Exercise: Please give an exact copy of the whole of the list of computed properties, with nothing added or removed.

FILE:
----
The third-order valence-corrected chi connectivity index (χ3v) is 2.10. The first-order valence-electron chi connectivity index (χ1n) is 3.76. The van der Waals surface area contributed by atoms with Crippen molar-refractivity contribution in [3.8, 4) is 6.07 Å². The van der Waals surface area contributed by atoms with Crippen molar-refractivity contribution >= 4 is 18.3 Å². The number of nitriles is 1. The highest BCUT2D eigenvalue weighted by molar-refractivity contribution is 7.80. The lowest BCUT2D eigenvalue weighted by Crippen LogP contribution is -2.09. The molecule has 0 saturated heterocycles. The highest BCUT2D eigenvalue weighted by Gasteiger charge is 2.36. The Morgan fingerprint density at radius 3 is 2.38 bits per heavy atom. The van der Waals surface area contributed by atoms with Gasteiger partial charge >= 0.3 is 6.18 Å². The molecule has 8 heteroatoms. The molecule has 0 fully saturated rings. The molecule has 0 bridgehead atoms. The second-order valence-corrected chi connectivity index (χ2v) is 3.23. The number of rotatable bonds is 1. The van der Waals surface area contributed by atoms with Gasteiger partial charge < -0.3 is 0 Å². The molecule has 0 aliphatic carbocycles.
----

The third-order valence-corrected chi connectivity index (χ3v) is 2.10. The first-order valence-electron chi connectivity index (χ1n) is 3.76. The van der Waals surface area contributed by atoms with Crippen molar-refractivity contribution in [3.8, 4) is 6.07 Å². The van der Waals surface area contributed by atoms with Crippen molar-refractivity contribution >= 4 is 18.3 Å². The number of nitriles is 1. The highest BCUT2D eigenvalue weighted by molar-refractivity contribution is 7.80. The lowest BCUT2D eigenvalue weighted by Crippen LogP contribution is -2.09. The molecule has 0 saturated heterocycles. The highest BCUT2D eigenvalue weighted by Gasteiger charge is 2.36. The Morgan fingerprint density at radius 3 is 2.38 bits per heavy atom. The van der Waals surface area contributed by atoms with Gasteiger partial charge >= 0.3 is 6.18 Å². The molecule has 8 heteroatoms. The molecule has 0 fully saturated rings. The molecule has 0 bridgehead atoms. The second-order valence-corrected chi connectivity index (χ2v) is 3.23. The number of rotatable bonds is 1. The van der Waals surface area contributed by atoms with Gasteiger partial charge < -0.3 is 0 Å². The molecule has 0 aliphatic carbocycles.